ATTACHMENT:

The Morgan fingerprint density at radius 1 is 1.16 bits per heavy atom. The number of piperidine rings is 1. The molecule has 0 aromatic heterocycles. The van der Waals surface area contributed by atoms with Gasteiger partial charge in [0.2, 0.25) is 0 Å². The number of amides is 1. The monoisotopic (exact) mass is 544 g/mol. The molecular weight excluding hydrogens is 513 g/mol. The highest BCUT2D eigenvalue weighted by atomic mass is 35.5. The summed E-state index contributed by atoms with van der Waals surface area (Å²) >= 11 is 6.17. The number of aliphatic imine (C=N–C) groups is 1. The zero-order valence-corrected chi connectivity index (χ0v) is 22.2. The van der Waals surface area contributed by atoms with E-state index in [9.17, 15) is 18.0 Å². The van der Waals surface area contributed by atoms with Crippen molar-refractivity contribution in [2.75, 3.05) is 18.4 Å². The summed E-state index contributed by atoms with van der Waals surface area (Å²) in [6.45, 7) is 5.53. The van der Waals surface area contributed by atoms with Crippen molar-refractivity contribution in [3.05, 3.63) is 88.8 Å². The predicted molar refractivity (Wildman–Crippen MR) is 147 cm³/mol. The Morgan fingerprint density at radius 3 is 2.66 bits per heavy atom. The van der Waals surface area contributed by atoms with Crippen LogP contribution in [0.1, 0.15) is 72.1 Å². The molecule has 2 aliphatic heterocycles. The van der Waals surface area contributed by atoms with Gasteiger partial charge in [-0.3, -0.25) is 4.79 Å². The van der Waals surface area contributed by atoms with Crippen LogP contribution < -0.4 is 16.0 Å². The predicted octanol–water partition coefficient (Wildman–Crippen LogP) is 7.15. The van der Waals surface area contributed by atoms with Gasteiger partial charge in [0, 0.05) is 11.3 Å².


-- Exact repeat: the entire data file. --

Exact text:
The Morgan fingerprint density at radius 1 is 1.16 bits per heavy atom. The number of piperidine rings is 1. The molecule has 0 aromatic heterocycles. The van der Waals surface area contributed by atoms with Gasteiger partial charge in [0.2, 0.25) is 0 Å². The number of amides is 1. The monoisotopic (exact) mass is 544 g/mol. The molecular weight excluding hydrogens is 513 g/mol. The highest BCUT2D eigenvalue weighted by atomic mass is 35.5. The summed E-state index contributed by atoms with van der Waals surface area (Å²) >= 11 is 6.17. The number of aliphatic imine (C=N–C) groups is 1. The zero-order valence-corrected chi connectivity index (χ0v) is 22.2. The van der Waals surface area contributed by atoms with E-state index in [9.17, 15) is 18.0 Å². The van der Waals surface area contributed by atoms with Crippen molar-refractivity contribution in [2.75, 3.05) is 18.4 Å². The summed E-state index contributed by atoms with van der Waals surface area (Å²) in [6.45, 7) is 5.53. The van der Waals surface area contributed by atoms with Crippen molar-refractivity contribution in [3.05, 3.63) is 88.8 Å². The predicted molar refractivity (Wildman–Crippen MR) is 147 cm³/mol. The Morgan fingerprint density at radius 3 is 2.66 bits per heavy atom. The van der Waals surface area contributed by atoms with Crippen LogP contribution in [0.1, 0.15) is 72.1 Å². The molecule has 2 aliphatic heterocycles. The van der Waals surface area contributed by atoms with Gasteiger partial charge in [-0.3, -0.25) is 4.79 Å². The van der Waals surface area contributed by atoms with Crippen LogP contribution < -0.4 is 16.0 Å². The predicted octanol–water partition coefficient (Wildman–Crippen LogP) is 7.15. The van der Waals surface area contributed by atoms with Gasteiger partial charge in [0, 0.05) is 11.3 Å².